Temperature reconstructions indicate that the Pliocene was ~3 degrees C warmer globally than today, and several recent reconstructions of Pliocene atmospheric CO2 indicate that it was above pre-industrial levels and similar to those likely to be seen this century. However, many of these reconstructions have been of relatively low temporal resolution, meaning that these records may have failed to capture variations associated with the 41 Kyr glacial-interglacial cycles thought to operate in the Pliocene. These data represent new, high temporal resolution alkenone carbon isotope based record of pCO2 spanning 0 to 0.2 and 2.6 to 3.3 million years ago from ODP Site 999 (supplementing our other data repository focused on 2.8 to 3.3 million years ago). Our record allows a) direct comparison of alkenone-derived pCO2 from the Pleistocene to that of the Pliocene and b) comparison of the former to the ice core record. The raw data are sea surface temperature estimates from the Uk'37 proxy, foraminiferal and alkenone d13C values, from which carbon isotope fractionation during photosynthesis (ep) can be calculated. Using nutrient concentrations (growth rate correction) and SSTs, these ep values can be converted into [CO2(aq)] which in turn can be used to calculate pCO2.
We report sedimentary coatings and fish teeth neodymium isotope values – tracers for water-mass mixing – from deep-water International Ocean Discovery Program (IODP) Site U1438 (4.7 km water depth) in the Philippine Sea, northwest Pacific Ocean. The time period encompasses the last 20 million years.
Benthic stable isotope (carbon and oxygen) data from IODP Site U1445. Generated by Yasmin Bokhari-Friberg, supervisied by Kate Littler and Pallavi Anand.
The datasets provide neodymium and strontium isotope composition of Pliocene detrital sediments and additional regional core top samples, diatom species counts and biogenic opal content. These data related to Pliocene marine sediments recovered offshore of Adelie Land, East Antarctica from IODP (International Ocean Discovery Program) Site 318-U1361. The data reveal dynamic behaviour of the East Antarctic ice sheet in the vicinity of the low-lying Wilkes Subglacial Basin during times of past climatic warmth. Sedimentary sequences deposited between 5.3 and 3.3 million years ago indicate increases in Southern Ocean surface water productivity, associated with elevated circum Antarctic temperatures. The geochemical provenance of detrital material deposited during these warm intervals suggests active erosion of continental bedrock from within the Wilkes Subglacial Basin, an area today buried beneath the East Antarctic ice sheet. This erosion is interpreted to be associated with retreat of the ice sheet margin several hundreds of kilometres inland and concludes that the East Antarctic ice sheet was sensitive to climatic warmth during the Pliocene.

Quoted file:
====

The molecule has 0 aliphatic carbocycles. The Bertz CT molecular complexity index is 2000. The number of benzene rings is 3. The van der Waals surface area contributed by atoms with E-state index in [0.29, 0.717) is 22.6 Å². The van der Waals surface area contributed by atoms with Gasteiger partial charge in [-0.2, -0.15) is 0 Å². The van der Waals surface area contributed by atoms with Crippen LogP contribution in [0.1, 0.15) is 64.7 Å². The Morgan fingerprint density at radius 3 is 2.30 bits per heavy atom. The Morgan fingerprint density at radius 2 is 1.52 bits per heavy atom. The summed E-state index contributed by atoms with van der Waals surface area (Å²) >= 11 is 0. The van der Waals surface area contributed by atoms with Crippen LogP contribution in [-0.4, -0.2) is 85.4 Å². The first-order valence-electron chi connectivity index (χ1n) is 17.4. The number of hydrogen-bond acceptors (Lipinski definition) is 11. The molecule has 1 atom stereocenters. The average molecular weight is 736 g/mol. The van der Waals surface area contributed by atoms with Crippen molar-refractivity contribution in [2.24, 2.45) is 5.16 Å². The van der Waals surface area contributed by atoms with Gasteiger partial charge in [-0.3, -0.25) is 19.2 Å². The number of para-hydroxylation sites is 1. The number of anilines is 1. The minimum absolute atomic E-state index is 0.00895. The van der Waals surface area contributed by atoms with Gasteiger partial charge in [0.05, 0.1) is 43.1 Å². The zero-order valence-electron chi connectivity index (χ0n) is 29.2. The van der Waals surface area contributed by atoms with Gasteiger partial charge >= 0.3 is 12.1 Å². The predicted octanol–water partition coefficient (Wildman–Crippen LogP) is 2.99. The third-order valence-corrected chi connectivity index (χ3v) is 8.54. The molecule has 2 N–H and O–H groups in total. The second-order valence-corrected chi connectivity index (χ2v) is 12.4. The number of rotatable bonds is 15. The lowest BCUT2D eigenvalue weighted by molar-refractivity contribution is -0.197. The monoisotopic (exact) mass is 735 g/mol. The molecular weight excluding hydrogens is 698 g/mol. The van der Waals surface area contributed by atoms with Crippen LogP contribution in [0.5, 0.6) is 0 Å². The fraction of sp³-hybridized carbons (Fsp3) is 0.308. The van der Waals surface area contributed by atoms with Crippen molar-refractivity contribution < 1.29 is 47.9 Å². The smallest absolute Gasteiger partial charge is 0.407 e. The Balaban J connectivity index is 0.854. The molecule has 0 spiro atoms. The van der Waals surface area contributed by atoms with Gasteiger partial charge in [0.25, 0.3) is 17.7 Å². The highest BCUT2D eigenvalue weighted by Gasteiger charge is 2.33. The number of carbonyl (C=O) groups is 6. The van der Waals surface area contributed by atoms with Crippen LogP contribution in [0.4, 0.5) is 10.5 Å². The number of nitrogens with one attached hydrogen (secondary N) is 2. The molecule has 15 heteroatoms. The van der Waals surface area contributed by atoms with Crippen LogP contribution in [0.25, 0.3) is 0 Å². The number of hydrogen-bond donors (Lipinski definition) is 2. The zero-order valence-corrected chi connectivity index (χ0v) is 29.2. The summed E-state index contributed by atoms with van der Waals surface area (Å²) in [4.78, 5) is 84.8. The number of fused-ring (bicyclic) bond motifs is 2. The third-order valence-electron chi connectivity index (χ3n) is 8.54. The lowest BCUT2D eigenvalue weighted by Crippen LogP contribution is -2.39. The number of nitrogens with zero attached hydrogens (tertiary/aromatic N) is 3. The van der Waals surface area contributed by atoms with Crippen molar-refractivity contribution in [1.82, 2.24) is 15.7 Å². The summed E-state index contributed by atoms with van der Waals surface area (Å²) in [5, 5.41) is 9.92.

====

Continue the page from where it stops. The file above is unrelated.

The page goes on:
The data comprises a multi-proxy dataset of 49 samples spanning approximately the time interval from 1.8-3.9 Ma according to the currently available shipboard age model from offshore the Limpopo River, southwest Indian Ocean. Data includes major and trace element chemistry and K-Ar ages from the clay fraction (<2um), radiogenic isotope geochemistry, stable isotopes of planktonic foraminifera Globigerinoides ruber. The data set is now online with a citable DOI, although with an embargo till September 2019, http://dx.doi.org/10.1594/IEDA/100719